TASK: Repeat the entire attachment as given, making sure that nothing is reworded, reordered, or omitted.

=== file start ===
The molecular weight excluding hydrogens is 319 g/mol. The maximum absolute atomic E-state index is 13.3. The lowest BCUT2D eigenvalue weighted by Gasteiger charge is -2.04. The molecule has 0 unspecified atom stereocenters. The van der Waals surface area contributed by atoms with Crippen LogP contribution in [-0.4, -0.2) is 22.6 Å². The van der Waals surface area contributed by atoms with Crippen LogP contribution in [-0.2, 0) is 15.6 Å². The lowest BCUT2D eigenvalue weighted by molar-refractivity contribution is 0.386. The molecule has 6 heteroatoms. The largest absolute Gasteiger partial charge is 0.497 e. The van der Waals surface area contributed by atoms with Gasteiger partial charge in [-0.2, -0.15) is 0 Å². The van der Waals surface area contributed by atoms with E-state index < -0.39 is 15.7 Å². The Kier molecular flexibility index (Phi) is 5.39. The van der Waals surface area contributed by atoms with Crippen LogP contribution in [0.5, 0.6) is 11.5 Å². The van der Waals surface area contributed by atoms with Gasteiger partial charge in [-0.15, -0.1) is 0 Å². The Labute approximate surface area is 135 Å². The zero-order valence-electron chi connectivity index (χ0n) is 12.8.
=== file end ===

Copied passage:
The molecular weight excluding hydrogens is 319 g/mol. The maximum absolute atomic E-state index is 13.3. The lowest BCUT2D eigenvalue weighted by Gasteiger charge is -2.04. The molecule has 0 unspecified atom stereocenters. The van der Waals surface area contributed by atoms with Crippen LogP contribution in [-0.4, -0.2) is 22.6 Å². The van der Waals surface area contributed by atoms with Crippen LogP contribution in [-0.2, 0) is 15.6 Å². The lowest BCUT2D eigenvalue weighted by molar-refractivity contribution is 0.386. The molecule has 6 heteroatoms. The largest absolute Gasteiger partial charge is 0.497 e. The van der Waals surface area contributed by atoms with Gasteiger partial charge in [-0.2, -0.15) is 0 Å². The van der Waals surface area contributed by atoms with E-state index < -0.39 is 15.7 Å². The Kier molecular flexibility index (Phi) is 5.39. The van der Waals surface area contributed by atoms with Crippen LogP contribution in [0.5, 0.6) is 11.5 Å². The van der Waals surface area contributed by atoms with Gasteiger partial charge in [-0.15, -0.1) is 0 Å². The Labute approximate surface area is 135 Å². The zero-order valence-electron chi connectivity index (χ0n) is 12.8.